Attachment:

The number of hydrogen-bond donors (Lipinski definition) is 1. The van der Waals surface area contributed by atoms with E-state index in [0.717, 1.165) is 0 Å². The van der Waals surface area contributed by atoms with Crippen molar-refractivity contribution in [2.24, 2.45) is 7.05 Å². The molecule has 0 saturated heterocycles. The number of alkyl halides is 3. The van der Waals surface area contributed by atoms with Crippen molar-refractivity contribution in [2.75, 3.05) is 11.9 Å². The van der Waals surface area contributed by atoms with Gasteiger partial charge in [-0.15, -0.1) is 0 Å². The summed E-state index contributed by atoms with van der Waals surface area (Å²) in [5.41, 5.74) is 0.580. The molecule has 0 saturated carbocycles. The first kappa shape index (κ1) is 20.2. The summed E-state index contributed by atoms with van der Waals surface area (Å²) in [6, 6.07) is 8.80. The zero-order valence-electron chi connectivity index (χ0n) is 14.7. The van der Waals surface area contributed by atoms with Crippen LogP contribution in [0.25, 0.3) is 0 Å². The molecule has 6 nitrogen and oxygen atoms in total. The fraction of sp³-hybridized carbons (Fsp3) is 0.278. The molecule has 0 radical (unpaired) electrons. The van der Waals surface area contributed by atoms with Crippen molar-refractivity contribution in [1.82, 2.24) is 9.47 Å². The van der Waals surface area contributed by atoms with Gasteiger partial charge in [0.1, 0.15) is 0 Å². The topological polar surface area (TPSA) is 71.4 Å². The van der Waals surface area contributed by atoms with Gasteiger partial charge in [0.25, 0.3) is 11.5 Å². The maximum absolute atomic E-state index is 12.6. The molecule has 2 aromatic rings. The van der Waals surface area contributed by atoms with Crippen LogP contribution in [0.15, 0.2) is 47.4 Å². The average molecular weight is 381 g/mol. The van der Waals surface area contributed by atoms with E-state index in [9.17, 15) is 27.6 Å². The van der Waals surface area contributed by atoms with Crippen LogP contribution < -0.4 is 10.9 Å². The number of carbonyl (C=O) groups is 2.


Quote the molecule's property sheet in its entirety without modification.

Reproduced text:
The number of hydrogen-bond donors (Lipinski definition) is 1. The van der Waals surface area contributed by atoms with E-state index in [0.717, 1.165) is 0 Å². The van der Waals surface area contributed by atoms with Crippen molar-refractivity contribution in [2.24, 2.45) is 7.05 Å². The molecule has 0 saturated heterocycles. The number of alkyl halides is 3. The van der Waals surface area contributed by atoms with Crippen molar-refractivity contribution in [2.75, 3.05) is 11.9 Å². The van der Waals surface area contributed by atoms with Gasteiger partial charge in [-0.15, -0.1) is 0 Å². The summed E-state index contributed by atoms with van der Waals surface area (Å²) in [5.41, 5.74) is 0.580. The molecule has 0 saturated carbocycles. The first kappa shape index (κ1) is 20.2. The summed E-state index contributed by atoms with van der Waals surface area (Å²) in [6, 6.07) is 8.80. The zero-order valence-electron chi connectivity index (χ0n) is 14.7. The van der Waals surface area contributed by atoms with Crippen LogP contribution in [0.25, 0.3) is 0 Å². The molecule has 6 nitrogen and oxygen atoms in total. The fraction of sp³-hybridized carbons (Fsp3) is 0.278. The molecule has 0 radical (unpaired) electrons. The van der Waals surface area contributed by atoms with Crippen molar-refractivity contribution in [1.82, 2.24) is 9.47 Å². The van der Waals surface area contributed by atoms with Gasteiger partial charge in [0.1, 0.15) is 0 Å². The topological polar surface area (TPSA) is 71.4 Å². The van der Waals surface area contributed by atoms with Gasteiger partial charge in [0.25, 0.3) is 11.5 Å². The maximum absolute atomic E-state index is 12.6. The molecule has 2 aromatic rings. The van der Waals surface area contributed by atoms with Crippen LogP contribution in [0.15, 0.2) is 47.4 Å². The average molecular weight is 381 g/mol. The van der Waals surface area contributed by atoms with E-state index in [9.17, 15) is 27.6 Å². The van der Waals surface area contributed by atoms with Crippen LogP contribution < -0.4 is 10.9 Å². The number of carbonyl (C=O) groups is 2.